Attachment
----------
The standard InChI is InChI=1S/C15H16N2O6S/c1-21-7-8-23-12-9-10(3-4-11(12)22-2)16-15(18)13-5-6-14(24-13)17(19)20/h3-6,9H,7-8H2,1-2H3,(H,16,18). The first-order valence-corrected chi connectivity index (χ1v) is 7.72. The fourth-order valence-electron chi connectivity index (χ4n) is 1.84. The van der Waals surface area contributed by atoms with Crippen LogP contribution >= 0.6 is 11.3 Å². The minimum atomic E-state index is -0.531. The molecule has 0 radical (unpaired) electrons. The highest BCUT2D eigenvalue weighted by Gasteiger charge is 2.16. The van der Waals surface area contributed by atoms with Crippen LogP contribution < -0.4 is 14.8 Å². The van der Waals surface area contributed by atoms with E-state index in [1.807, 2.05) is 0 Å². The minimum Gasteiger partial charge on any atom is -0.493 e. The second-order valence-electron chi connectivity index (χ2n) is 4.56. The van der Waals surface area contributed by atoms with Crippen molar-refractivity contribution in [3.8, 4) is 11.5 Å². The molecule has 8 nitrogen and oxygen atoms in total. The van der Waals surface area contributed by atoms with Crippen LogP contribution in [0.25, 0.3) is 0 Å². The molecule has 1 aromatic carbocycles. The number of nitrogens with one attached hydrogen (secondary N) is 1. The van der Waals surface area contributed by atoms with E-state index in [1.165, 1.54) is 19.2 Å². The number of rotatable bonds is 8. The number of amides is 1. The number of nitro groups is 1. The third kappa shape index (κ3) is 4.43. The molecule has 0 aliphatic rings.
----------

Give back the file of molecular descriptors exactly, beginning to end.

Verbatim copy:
The standard InChI is InChI=1S/C15H16N2O6S/c1-21-7-8-23-12-9-10(3-4-11(12)22-2)16-15(18)13-5-6-14(24-13)17(19)20/h3-6,9H,7-8H2,1-2H3,(H,16,18). The first-order valence-corrected chi connectivity index (χ1v) is 7.72. The fourth-order valence-electron chi connectivity index (χ4n) is 1.84. The van der Waals surface area contributed by atoms with Crippen LogP contribution >= 0.6 is 11.3 Å². The minimum atomic E-state index is -0.531. The molecule has 0 radical (unpaired) electrons. The highest BCUT2D eigenvalue weighted by Gasteiger charge is 2.16. The van der Waals surface area contributed by atoms with Crippen LogP contribution < -0.4 is 14.8 Å². The van der Waals surface area contributed by atoms with E-state index in [1.807, 2.05) is 0 Å². The minimum Gasteiger partial charge on any atom is -0.493 e. The second-order valence-electron chi connectivity index (χ2n) is 4.56. The van der Waals surface area contributed by atoms with Crippen molar-refractivity contribution in [3.8, 4) is 11.5 Å². The molecule has 8 nitrogen and oxygen atoms in total. The van der Waals surface area contributed by atoms with Crippen LogP contribution in [0.25, 0.3) is 0 Å². The molecule has 1 aromatic carbocycles. The number of nitrogens with one attached hydrogen (secondary N) is 1. The van der Waals surface area contributed by atoms with E-state index in [1.165, 1.54) is 19.2 Å². The number of rotatable bonds is 8. The number of amides is 1. The number of nitro groups is 1. The third kappa shape index (κ3) is 4.43. The molecule has 0 aliphatic rings.